International Unions


Alesina, Alberto, Ignazio Angeloni, and Federico Etro. 2005. “International Unions.” American Economic Review 95: 602-15.
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We model an international union as a group of countries deciding to centralize the provision of public goods, or policies, that generate externalities across union members. The trade-off between the benefits of coordination and the loss of independent policymaking endogenously determines size, composition and scope of the union. Policy uniformity reduces the size of the union, may block the entry of new members and induces excessive centralization. We study flexible rules with non-uniform policies that reduce these inefficiencies, focusing particularly on arrangements that are relevant for the ongoing debate on the institutional structure of the European Union.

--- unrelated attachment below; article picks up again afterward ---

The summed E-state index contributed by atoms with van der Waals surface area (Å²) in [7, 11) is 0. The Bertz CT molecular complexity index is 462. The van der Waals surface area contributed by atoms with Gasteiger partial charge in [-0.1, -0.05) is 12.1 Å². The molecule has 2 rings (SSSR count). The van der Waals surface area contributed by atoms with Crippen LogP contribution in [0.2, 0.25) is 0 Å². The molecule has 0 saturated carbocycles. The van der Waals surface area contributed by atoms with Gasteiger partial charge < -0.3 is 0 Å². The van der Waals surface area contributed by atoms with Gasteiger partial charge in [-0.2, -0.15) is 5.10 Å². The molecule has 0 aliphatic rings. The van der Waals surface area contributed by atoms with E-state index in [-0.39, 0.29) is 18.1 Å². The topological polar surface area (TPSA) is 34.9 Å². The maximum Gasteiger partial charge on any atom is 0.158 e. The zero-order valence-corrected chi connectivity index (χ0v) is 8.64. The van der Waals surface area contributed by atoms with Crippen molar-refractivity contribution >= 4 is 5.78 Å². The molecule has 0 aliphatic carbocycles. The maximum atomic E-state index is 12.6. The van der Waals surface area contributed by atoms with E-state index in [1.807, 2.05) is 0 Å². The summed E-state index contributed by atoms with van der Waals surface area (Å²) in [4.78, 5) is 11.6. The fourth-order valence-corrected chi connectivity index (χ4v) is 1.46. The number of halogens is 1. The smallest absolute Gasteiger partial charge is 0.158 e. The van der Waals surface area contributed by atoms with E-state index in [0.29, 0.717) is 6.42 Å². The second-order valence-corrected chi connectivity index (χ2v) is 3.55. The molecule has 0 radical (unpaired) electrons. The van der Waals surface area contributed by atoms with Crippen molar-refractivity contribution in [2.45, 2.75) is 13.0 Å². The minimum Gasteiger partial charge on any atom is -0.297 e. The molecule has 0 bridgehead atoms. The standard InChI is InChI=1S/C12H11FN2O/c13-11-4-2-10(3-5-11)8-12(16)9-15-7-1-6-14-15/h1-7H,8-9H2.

Last updated on 12/04/2012